A Brooklyn cop was put on modified assignment Friday after allegedly stomping on a shackled suspect’s head, authorities said.

NYPD Officer Joel Edouard, 36, had subdued Jahmiel Cuffee on suspicion of marijuana possession on Malcolm X Blvd. in Bedford-Stuyvesant at 8 p.m. Wednesday — and then he booted the man as he lay on the ground, officials said.

The move stunned onlookers videotaping it.

“What is wrong with this officer?” one man screamed. “Look at your officer! You see that?”

Cops saw Cuffee, 32, roll a joint on the street and stopped him, police sources said.

Officer Joel Edouard had subdued Jahmiel Cuffee on suspicion of marijuana possession on Malcolm X Blvd. in Bedford-Stuyvesant at 8 p.m. Wednesday, and the cop then allegedly stomped on the suspect's head as he lay on the ground.

He was taken to a hospital with neck and head injuries and charged with resisting arrest, disorderly conduct and pot possession, cops said.

Edouard is the second NYPD cop in July to get modified assignment. He was placed on desk duty and ordered to surrender his gun and shield.

Daniel Pantaleo was similarly reassigned after putting Eric Garner, 43, of Staten Island in a chokehold on July 17.


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Reuter Jul-25-2014 159 0
The widow and other relatives of Eric Garner, who died last week soon after a New York police officer put him in a choke hold, met with federal prosecutors on Friday to ask for a civil-rights investigation.


Thousands of people have watched two bystanders' videos that record Garner's dying cries that he could not breathe as police wrestled him to the ground while arresting him outside a Staten Island beauty parlor last Thursday for peddling untaxed cigarettes.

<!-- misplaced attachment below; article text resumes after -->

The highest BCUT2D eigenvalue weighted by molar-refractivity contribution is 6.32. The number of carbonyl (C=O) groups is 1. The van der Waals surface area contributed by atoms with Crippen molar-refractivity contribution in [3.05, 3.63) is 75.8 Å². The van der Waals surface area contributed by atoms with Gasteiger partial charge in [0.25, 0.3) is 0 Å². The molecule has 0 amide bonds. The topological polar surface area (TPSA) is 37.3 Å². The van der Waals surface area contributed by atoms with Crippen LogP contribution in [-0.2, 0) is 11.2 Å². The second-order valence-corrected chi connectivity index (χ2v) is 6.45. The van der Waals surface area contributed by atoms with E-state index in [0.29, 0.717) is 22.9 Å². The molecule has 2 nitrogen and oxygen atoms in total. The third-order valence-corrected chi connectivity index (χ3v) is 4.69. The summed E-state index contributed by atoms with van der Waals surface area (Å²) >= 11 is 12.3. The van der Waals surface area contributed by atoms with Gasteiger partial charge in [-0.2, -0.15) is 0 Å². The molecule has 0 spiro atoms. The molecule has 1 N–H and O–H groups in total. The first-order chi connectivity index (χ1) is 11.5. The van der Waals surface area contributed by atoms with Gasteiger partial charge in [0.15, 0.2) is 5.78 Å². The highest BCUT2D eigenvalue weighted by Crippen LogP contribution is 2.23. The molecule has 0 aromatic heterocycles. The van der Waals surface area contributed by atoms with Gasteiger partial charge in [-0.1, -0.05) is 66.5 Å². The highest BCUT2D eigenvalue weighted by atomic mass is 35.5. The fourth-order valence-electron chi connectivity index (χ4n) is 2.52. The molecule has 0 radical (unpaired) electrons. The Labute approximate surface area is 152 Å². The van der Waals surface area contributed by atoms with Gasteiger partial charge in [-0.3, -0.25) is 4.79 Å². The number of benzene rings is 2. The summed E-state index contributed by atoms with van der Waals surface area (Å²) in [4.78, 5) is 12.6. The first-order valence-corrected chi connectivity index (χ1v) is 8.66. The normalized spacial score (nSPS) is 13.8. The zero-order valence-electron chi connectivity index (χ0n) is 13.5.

Nearly seven months after Mayor Bill de Blasio took office promising to reform the police, many New Yorkers have been alarmed to discover that some officers still use choke holds, although they have been banned from doing so for more than 20 years.

The city has promised to investigate a backlog of choke hold complaints and the police have promised to overhaul their training program in response, but Reverend Al Sharpton, the civil rights activist who joined Garner's family at the meeting with prosecutors, said this was not enough.

"We cannot just depend - and this is important - on police policy to stop the choke hold," Sharpton told reporters outside the U.S. Attorney's Office when he emerged with Eric Garner's widow, Esaw Garner, after about 30 minutes. "We need a federal precedent."